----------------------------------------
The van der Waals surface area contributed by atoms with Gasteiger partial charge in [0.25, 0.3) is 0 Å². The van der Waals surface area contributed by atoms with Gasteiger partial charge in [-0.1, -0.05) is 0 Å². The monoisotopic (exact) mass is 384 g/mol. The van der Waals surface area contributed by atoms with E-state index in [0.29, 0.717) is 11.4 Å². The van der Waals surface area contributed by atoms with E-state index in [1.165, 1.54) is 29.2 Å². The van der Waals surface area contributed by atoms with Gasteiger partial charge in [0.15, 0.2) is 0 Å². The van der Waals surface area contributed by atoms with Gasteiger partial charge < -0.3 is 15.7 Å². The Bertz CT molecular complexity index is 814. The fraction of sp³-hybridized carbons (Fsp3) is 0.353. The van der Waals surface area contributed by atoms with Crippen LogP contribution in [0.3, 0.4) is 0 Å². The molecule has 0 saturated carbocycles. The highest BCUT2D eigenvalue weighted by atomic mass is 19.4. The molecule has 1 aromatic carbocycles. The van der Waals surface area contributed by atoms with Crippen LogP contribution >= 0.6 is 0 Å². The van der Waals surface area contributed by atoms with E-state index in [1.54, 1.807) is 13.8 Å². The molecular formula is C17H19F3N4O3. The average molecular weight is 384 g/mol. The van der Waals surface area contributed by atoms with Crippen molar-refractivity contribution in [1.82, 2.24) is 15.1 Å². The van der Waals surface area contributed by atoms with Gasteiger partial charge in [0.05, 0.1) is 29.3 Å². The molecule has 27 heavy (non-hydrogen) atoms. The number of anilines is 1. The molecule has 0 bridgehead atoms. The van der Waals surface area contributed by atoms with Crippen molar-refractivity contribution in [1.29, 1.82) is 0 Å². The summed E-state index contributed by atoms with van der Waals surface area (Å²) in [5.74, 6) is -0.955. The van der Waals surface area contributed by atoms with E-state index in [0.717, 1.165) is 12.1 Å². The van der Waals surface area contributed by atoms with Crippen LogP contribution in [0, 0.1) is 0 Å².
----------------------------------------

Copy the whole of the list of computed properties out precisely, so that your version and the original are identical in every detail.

The van der Waals surface area contributed by atoms with Gasteiger partial charge in [0.25, 0.3) is 0 Å². The van der Waals surface area contributed by atoms with Gasteiger partial charge in [-0.1, -0.05) is 0 Å². The monoisotopic (exact) mass is 384 g/mol. The van der Waals surface area contributed by atoms with E-state index in [0.29, 0.717) is 11.4 Å². The van der Waals surface area contributed by atoms with E-state index in [1.165, 1.54) is 29.2 Å². The van der Waals surface area contributed by atoms with Gasteiger partial charge in [0.15, 0.2) is 0 Å². The van der Waals surface area contributed by atoms with Gasteiger partial charge < -0.3 is 15.7 Å². The Bertz CT molecular complexity index is 814. The fraction of sp³-hybridized carbons (Fsp3) is 0.353. The van der Waals surface area contributed by atoms with Crippen LogP contribution in [0.3, 0.4) is 0 Å². The molecule has 0 saturated carbocycles. The highest BCUT2D eigenvalue weighted by atomic mass is 19.4. The molecule has 1 aromatic carbocycles. The van der Waals surface area contributed by atoms with Crippen LogP contribution >= 0.6 is 0 Å². The van der Waals surface area contributed by atoms with E-state index in [1.54, 1.807) is 13.8 Å². The molecular formula is C17H19F3N4O3. The average molecular weight is 384 g/mol. The van der Waals surface area contributed by atoms with Crippen molar-refractivity contribution in [1.82, 2.24) is 15.1 Å². The van der Waals surface area contributed by atoms with Gasteiger partial charge in [0.05, 0.1) is 29.3 Å². The molecule has 27 heavy (non-hydrogen) atoms. The number of anilines is 1. The molecule has 0 bridgehead atoms. The van der Waals surface area contributed by atoms with Crippen molar-refractivity contribution in [1.29, 1.82) is 0 Å². The summed E-state index contributed by atoms with van der Waals surface area (Å²) in [5.74, 6) is -0.955. The van der Waals surface area contributed by atoms with E-state index in [0.717, 1.165) is 12.1 Å². The van der Waals surface area contributed by atoms with Crippen LogP contribution in [0, 0.1) is 0 Å².